Florida has a similar ten-day countdown. However, you may be able to get a temporary hardship license that will allow you to drive to work and back. But you must issue a challenge to the automatic administrative suspension of your driver’s license within 10 days of arrest.

So don’t forget: Once you’ve been arrested for a DUI or similar offense, you’re now fighting a two-front war. You must engage, fight, and prevail both on the criminal front at the courthouse, and on the administrative front at the DMV.

It’s much more difficult and expensive to get your suspended license reinstated than it is to keep it from getting suspended in the first place.


6.) Start getting competing quotes for SR 22 insurance. An SR 22 is a special document your insurance company files with your state DMV. It verifies that you have at least the minimum liability insurance in place that’s legally required in your state. It also verifies that your policy lapses for any reason, the insurance company will notify the state, which will then suspend your license until you get a new SR 22 filing. Click here for more information on SR 22 insurance and how to get it. 

If your license has been suspended pending an SR22, or you believe such a suspension is imminent, call us immediately at (855) 438-7353, so we can help you get SR 22 insurance in place and get your license back as soon as possible so you can drive again.


High-Risk Driver? Here’s Why Your Current Car Insurance Agent Might Suck. 


Alternatively, you can click here to start the process of getting online SR 22 insurance quotes from a live agent. specializes in providing affordable car insurance and special solutions to people with a DUI arrest, conviction, or other negative marks on their record.

Make sure you have the right insurance agent! Not every agent is an expert on how to work with people with SR22, SR44, or other DUI filings or similar offenses on their driver’s record.

Here’s a brief video on the importance of having the right agent.





7.)  Save up some money. DUI charges are expensive, even under the best of circumstances. So take some overtime, take up a side gig (maybe not Uber driving!), tighten up your expenses, and save as much money as you can. You’re going to need to have cash on hand or coming in to meet a lot of expenses as a result of a DUI arrest or conviction.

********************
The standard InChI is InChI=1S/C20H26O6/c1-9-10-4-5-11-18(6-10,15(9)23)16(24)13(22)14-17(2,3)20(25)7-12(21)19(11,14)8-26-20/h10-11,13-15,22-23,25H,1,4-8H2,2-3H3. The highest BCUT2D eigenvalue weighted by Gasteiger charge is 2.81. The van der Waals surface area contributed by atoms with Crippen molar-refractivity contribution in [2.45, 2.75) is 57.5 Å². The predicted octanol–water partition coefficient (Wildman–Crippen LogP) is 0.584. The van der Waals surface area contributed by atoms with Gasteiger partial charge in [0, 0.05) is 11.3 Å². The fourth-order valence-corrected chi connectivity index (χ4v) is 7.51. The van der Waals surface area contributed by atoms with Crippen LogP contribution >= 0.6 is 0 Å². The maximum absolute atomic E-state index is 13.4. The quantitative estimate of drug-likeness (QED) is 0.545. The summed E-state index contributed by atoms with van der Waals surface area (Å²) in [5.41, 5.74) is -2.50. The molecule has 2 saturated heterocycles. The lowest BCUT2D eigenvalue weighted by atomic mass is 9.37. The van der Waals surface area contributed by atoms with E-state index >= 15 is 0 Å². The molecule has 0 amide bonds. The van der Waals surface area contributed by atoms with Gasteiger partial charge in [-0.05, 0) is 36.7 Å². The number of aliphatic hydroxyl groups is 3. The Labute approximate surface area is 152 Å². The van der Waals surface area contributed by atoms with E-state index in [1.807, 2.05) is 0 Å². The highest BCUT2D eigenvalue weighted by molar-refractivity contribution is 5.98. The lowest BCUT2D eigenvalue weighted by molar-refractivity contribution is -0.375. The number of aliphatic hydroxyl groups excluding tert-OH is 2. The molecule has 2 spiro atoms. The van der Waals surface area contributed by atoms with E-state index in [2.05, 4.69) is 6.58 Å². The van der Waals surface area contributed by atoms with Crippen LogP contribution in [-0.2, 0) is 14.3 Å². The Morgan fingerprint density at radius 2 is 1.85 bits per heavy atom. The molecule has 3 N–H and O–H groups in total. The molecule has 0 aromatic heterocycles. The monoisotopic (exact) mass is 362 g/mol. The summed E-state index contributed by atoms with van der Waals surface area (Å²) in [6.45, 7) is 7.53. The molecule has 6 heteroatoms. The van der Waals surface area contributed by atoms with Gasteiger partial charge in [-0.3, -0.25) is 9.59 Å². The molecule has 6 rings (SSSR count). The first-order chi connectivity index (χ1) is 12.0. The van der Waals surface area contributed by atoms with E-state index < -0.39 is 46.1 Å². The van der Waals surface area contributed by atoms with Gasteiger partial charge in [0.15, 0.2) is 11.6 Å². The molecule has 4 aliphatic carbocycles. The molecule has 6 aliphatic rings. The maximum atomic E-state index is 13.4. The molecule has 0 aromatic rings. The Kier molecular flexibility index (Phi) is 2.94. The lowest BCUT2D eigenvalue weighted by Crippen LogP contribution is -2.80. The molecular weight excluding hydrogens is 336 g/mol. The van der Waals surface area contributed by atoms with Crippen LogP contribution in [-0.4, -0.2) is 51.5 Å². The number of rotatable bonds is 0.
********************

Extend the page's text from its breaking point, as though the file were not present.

Here’s a brief video I did detailing the out-of-pocket costs you may be facing after a DUI.


8.) Learn about DUI diversion programs in your state. These are programs that divert first-time offenders out of the criminal justice system. If this is your first offense, and there were no injuries and no property damage, and no other aggravating factors, you may be able to join a diversion program rather than go to jail.

Your attorney should know what options are available to you. However, any diversion programs will need to be approved by the DA’s office.  These may not be available in all counties.

In most cases, it’s a good idea to take a diversion deal. But you might want to turn it down if you, under consultation with an attorney, believe you have a strong chance of getting the charges dropped or being acquitted altogether.

See you on the road!

Steve “Mr. Insurance” Ludwig
CEO, Select Insurance Group



For Further Reading

What is SR22 Insurance and How to Get It

Six Cheap DUI Car Insurance Mistakes High-Risk Drivers Make

How to Save Money on Car Insurance After a DUI

What Happens to my CDL After a DUI? Am I SOL?